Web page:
International recruitment website Glassdoor recently published a list of words to never include on your resume, including overused clichés such as “Rockstar” and “Synergy” which will more often than not see a recruiter immediately trash a CV.
While “what not to do” has increasingly become public knowledge, it has become more and more difficult to actually decide which words to include when drafting a CV and whether they will actually increase your chances of employment.
With that in mind, Glassdoor has released a follow-up report on the must-have words you should include in your CV based on feedback from hundreds of recruiters around the world
“If you want to show that you’re results oriented and hard working, share the numbers. As they say, the proof is in the pudding,” according to job coach Angela Copeland. “For example, rather than stating that you’re an “excellent digital marketer,” prove it. Say something that reflects your actual results, such as, ‘Grew online sales and revenue by 200% in one year.’
Include verbs that show leadership and transformation. “‘Redesign’ demonstrates problem-solving skills as well as the ability to think big picture and reduce process inefficiencies.”
If cliches are a no-no, simple yet powerful words are your go-tos, according to Glassdoor columnist Anish Majumdar. Launched, solved, transformed, and optimized are all examples of action verbs that make you look good without resorting to cliches.
“Modernised” along with “conceived and metamorphosed” powering up the candidate’s story, showing how they’ve improved, envisioned and transformed their work environments, and therefore, gained revenue, customer growth, reputation, etc. traction for their company.
5. “Value” or “Valuable”
“These words show that the candidate is thinking about their own activities in terms of how they’ll improve the business. “Terms like ‘hard-working’ don’t do this because working hard doesn’t necessarily produce better results.
The verb ‘orchestrated’ shows, versus just telling, the hiring manager what was accomplished. Orchestrated, by definition, means to arrange and direct. The key is to make a resume better than any great piece of fiction by embracing the storytelling aspect and showing readers your true qualifications.
7. Get specific
Instead of looking for the 2017 buzzword, job seekers are better off being specific in their resume. In lieu of hard-working, consider saying what hard work was done, e.g. did a candidate work tirelessly to reach an impossible deadline? It is important to use verbs that really pinpoint what was accomplished, i.e. influenced, improved, achieved, etc.
8. “Create, lead, managed”
“I like to look for candidates who have had a role in shaping something from idea all the way through execution,” says executive coach Kate O’Sullivan. “One of the main qualities I look for is someone who can take a vague idea or strategic goal and see it through to completion, rather than someone who executes on a plan that’s already been decided.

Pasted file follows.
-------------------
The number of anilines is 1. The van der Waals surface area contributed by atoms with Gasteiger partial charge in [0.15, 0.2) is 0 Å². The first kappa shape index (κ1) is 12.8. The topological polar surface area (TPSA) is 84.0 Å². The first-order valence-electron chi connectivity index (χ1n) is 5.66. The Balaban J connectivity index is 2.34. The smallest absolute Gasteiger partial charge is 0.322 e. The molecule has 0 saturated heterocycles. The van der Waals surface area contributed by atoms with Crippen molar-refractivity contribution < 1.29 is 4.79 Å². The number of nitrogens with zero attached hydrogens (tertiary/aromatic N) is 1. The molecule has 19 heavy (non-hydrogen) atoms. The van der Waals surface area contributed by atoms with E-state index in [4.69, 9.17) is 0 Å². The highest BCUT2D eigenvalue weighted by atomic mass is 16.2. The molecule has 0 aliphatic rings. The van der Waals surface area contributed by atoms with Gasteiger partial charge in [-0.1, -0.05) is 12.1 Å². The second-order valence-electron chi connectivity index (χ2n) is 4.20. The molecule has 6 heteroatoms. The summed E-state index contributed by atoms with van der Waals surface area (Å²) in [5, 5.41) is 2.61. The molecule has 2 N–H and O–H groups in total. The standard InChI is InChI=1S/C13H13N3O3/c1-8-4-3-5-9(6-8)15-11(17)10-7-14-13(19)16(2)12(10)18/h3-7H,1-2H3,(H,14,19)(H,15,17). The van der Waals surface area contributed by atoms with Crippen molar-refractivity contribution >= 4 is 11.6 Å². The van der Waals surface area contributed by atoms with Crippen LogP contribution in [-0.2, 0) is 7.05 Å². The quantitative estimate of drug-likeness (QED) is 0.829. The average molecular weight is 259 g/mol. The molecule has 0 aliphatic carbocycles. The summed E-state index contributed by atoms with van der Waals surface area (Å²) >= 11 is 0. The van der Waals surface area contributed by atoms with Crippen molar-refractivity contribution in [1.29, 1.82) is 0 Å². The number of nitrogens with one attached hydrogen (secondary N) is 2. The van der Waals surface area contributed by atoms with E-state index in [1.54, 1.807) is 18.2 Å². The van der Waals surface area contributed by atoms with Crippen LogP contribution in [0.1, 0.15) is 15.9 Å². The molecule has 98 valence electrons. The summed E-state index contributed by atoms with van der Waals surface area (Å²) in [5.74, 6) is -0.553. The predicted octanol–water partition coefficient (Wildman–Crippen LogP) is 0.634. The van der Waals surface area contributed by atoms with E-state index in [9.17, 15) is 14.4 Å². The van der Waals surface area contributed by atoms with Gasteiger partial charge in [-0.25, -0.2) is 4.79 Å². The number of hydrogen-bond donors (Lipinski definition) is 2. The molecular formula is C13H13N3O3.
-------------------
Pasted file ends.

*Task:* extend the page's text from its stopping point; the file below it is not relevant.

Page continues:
9. Provide examples
“In general, it’s very hard to convince a resume reader that you possess various soft skills, e.g. team player, just by listing these on your resume,” said O’Sullivan. “If you put yourself in their shoes for a minute you will understand why. The most powerful thing you can do is give examples.
10. Be skimmable
A resume should be impactful while still skimmable, or able to easily be skimmed by recruiters and hiring managers. Hiring managers don’t sit down the day before an interview, pour a glass of wine, and meticulously read through each resume they’re considering.
According to Angela Copeland, a resume —and the job search, in general— is not the time to be shy. “Use strong words that emphasize your level of involvement. This isn’t the time to minimize yourself or your contributions.
Show that you’re dedicated to your work, start to finish.
13. Edit expertly
“Word choice is incredibly important. You only have a limited amount of real estate on your resume, so every single word counts,” says O’Sullivan. “Focus on achievements, quantify where possible, and make an effort to tailor your experiences to your target job.
It’s more effective to talk about fewer projects and responsibilities more in-depth than to list every single thing you’ve ever done. Along these lines, concentrate on your most recent experience. Edit with the mindset of “does this piece of information directly help sell my experience for this role? If not, take it off.”
“The easiest way to improve your choice of words is to read your resume out loud to yourself,” advises Copeland. “This can catch many of the potential issues before anyone else sees it.
Then, ask a friend or family member who works in another industry to read it. If they find your resume to be confusing, consider updating the wording, so that it’s more clear.”